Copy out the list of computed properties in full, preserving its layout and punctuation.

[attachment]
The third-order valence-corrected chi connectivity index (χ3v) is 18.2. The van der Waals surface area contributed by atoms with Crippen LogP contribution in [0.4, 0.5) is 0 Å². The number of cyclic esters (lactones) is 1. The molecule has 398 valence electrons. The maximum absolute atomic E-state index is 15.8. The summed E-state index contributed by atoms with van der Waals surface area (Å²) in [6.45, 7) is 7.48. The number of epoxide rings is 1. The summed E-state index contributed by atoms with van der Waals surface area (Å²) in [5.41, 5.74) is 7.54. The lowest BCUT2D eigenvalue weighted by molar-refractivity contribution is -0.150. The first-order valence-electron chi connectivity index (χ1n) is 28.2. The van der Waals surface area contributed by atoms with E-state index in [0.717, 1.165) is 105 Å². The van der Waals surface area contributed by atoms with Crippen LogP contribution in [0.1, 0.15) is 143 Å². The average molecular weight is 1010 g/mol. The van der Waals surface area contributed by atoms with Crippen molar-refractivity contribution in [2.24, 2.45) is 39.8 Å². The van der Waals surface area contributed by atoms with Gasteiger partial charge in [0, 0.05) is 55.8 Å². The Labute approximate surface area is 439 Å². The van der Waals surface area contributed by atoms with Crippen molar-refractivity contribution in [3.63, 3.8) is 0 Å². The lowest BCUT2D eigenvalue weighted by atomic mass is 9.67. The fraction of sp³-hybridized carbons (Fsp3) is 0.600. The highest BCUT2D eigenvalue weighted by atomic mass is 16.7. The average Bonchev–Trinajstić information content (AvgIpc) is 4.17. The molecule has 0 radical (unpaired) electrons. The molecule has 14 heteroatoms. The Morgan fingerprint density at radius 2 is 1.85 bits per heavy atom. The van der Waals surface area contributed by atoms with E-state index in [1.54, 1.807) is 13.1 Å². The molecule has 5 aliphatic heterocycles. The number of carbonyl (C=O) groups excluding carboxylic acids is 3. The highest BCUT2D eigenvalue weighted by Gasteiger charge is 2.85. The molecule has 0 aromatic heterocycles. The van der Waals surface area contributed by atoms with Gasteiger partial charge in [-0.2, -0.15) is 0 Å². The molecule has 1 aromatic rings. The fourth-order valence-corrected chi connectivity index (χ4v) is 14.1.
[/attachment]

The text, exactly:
The third-order valence-corrected chi connectivity index (χ3v) is 18.2. The van der Waals surface area contributed by atoms with Crippen LogP contribution in [0.4, 0.5) is 0 Å². The number of cyclic esters (lactones) is 1. The molecule has 398 valence electrons. The maximum absolute atomic E-state index is 15.8. The summed E-state index contributed by atoms with van der Waals surface area (Å²) in [6.45, 7) is 7.48. The number of epoxide rings is 1. The summed E-state index contributed by atoms with van der Waals surface area (Å²) in [5.41, 5.74) is 7.54. The lowest BCUT2D eigenvalue weighted by molar-refractivity contribution is -0.150. The first-order valence-electron chi connectivity index (χ1n) is 28.2. The van der Waals surface area contributed by atoms with E-state index in [0.717, 1.165) is 105 Å². The van der Waals surface area contributed by atoms with Crippen LogP contribution in [0.1, 0.15) is 143 Å². The average molecular weight is 1010 g/mol. The van der Waals surface area contributed by atoms with Crippen molar-refractivity contribution in [2.24, 2.45) is 39.8 Å². The van der Waals surface area contributed by atoms with Gasteiger partial charge in [0, 0.05) is 55.8 Å². The Labute approximate surface area is 439 Å². The van der Waals surface area contributed by atoms with Crippen molar-refractivity contribution in [3.63, 3.8) is 0 Å². The lowest BCUT2D eigenvalue weighted by atomic mass is 9.67. The fraction of sp³-hybridized carbons (Fsp3) is 0.600. The highest BCUT2D eigenvalue weighted by atomic mass is 16.7. The average Bonchev–Trinajstić information content (AvgIpc) is 4.17. The molecule has 0 radical (unpaired) electrons. The molecule has 14 heteroatoms. The Morgan fingerprint density at radius 2 is 1.85 bits per heavy atom. The van der Waals surface area contributed by atoms with E-state index in [1.54, 1.807) is 13.1 Å². The molecule has 5 aliphatic heterocycles. The number of carbonyl (C=O) groups excluding carboxylic acids is 3. The highest BCUT2D eigenvalue weighted by Gasteiger charge is 2.85. The molecule has 0 aromatic heterocycles. The van der Waals surface area contributed by atoms with Gasteiger partial charge in [-0.2, -0.15) is 0 Å². The molecule has 1 aromatic rings. The fourth-order valence-corrected chi connectivity index (χ4v) is 14.1.